The Importance-Satisfaction grid highlights the areas of EOL care that should be high-priority targets for quality of care improvement. Our results echo those of other investigators who surveyed both patients and families finding that emotional support for patients, relationships with doctors, and communication and decision-making are highly correlated with satisfaction yet often poorly performed [7], [14]. Items most strongly correlated with global satisfaction included the level of trust in the doctor(s) and nurse(s), availability of the doctor(s) when their relative needed them, and compassionate and supportive care of their relative and themselves. One systematic review highlighted several similar areas of EOL care that were important to overall satisfaction, including accessibility and coordination, effective symptom management, comfort level with the dying process, education and communication, emotional support, care on the individual level, and support of patients' decision-making [15]. The similarity with other literature adds confidence to this study's findings and lends support to generalizability to other care settings. Our results suggest that levels of satisfaction with the quality of EOL care may be improved by targeting a select number of high-impact aspects of care, such as doctor availability, caring for patients in the absence of family members, the health care team working together as a cohesive team, and attentive listening to patients and families.

An overarching and important finding from this study is that the CANHELP Bereavement Questionnaire provides a feasible tool to evaluate care provided to patients at the end of life, to measure satisfaction, and to identify high-priority targets for quality improvement. This has been shown in other literature to be a reasonable method of obtaining accurate and representative views of the patients [5]. In addition, surveying family members can be a powerful vehicle for families to not only provide feedback, but to share their experiences, which may be an important element of the grieving process. A substantial number of returned surveys included narratives of the experience. Many requested an opportunity to communicate with study investigators directly, and this provided a subsequent mechanism to support families through their loss, and, possibly an additional mechanism to improve their own satisfaction with care delivery.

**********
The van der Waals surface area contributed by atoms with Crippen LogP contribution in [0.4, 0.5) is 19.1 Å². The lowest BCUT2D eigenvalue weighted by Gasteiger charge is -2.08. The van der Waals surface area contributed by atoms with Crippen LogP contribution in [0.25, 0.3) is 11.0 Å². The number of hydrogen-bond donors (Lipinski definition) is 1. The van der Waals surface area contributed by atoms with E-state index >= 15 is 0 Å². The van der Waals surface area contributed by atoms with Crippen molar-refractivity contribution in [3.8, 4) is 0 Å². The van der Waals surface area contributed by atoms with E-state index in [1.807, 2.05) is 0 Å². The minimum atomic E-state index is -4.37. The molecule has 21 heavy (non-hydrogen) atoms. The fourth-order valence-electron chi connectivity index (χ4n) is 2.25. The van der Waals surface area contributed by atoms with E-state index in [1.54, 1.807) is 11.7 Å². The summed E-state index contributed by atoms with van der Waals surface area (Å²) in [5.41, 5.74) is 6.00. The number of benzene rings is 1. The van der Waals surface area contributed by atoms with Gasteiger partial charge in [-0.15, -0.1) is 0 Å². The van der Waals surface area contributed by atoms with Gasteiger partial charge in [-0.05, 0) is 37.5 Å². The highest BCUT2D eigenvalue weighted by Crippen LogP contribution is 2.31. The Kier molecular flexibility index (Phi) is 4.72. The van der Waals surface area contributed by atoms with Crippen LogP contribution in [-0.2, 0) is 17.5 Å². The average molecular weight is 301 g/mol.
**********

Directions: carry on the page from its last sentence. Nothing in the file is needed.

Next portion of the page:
This study is not without limitations. First, the response rate to the survey was modest. The response rate may have improved with subsequent mail-outs; however, we purposely limited such reminders in case families were not yet ready or willing to engage in discussion of their recent loss. As well, there has been a recent shift towards assessing survey response rate by the potential for non-respondent bias, and whether the response population is representative of the population of interest [16]. Importantly, we found very little difference in measured characteristics of respondents and non-respondents. However, this modest response rate does limit the external validity of the current study, and it is recommended that larger datasets be collected in order to determine reliability of the present results. Second, the respondent population was predominantly Caucasian, English-speaking and Christian. Ensuring delivery of culturally sensitive care should be an important goal for hospitals as we have previously shown that such factors often predict desires for different care at the end of life [17]. Although our respondent pool was of only modest size, it is important that we did not find evidence that specific aspects of culture – ethnicity, language, religion – were significantly associated with satisfaction with the quality of EOL care in this setting. It is possible that in more or less culturally diverse patient settings, such factors may have an even greater relationship with satisfaction. A related limitation is that our survey was administered only in English. The questionnaire is also available in French, and future work should explore further translations, especially among ethnic groups that have may have culturally unique EOL needs or practices. An additional limitation to the dataset is the anonymized nature of the survey responses. Analysis of the demographic data of the respondents and non-respondents was done on a pooled, gross level. However, respective survey responses were anonymized from their demographic data in order to fulfill the Research Ethics requirements of the study's institution. This meant that analysis at the individual respondent level was unable to be completed. Finally, although the results of our study represent the views of families at a single tertiary academic centre, we suspect the emerging of importance of communication, relationships and location of death are broadly generalizable to other hospitals and we encourage other centres to undertake a similar exercise towards understanding how to better improve quality of EOL care.

Conclusion

Administration of the CANHELP bereavement questionnaire to family members of recently deceased inpatients is feasible and associated with a high degree of internal consistency. Many patients die in a location other than is preferred and dying in the preferred location is highly associated with family satisfaction with EOL care. This represents an urgent health care system and hospital target for quality improvement. Additionally, this questionnaire allows construction of a hospital-specific Importance-Satisfaction grid that can help hospitals identify unique quality improvement targets. We recommend that hospitals and health care systems adopt a common instrument to measure and improve EOL care that allows for local quality of care improvement and comparisons across institutions en route to addressing the needs of patients and families at the end of life.

Author Contributions

Conceived and designed the experiments: ES RF B. Hales B. Henry JM. Performed the experiments: ES RF B. Hales. Analyzed the data: ES RF WX. Contributed reagents/materials/analysis tools: ES RF B. Hales B. Henry JM LW RT DH WX. Wrote the paper: ES RF B. Hales B. Henry JM LW RT DH WX.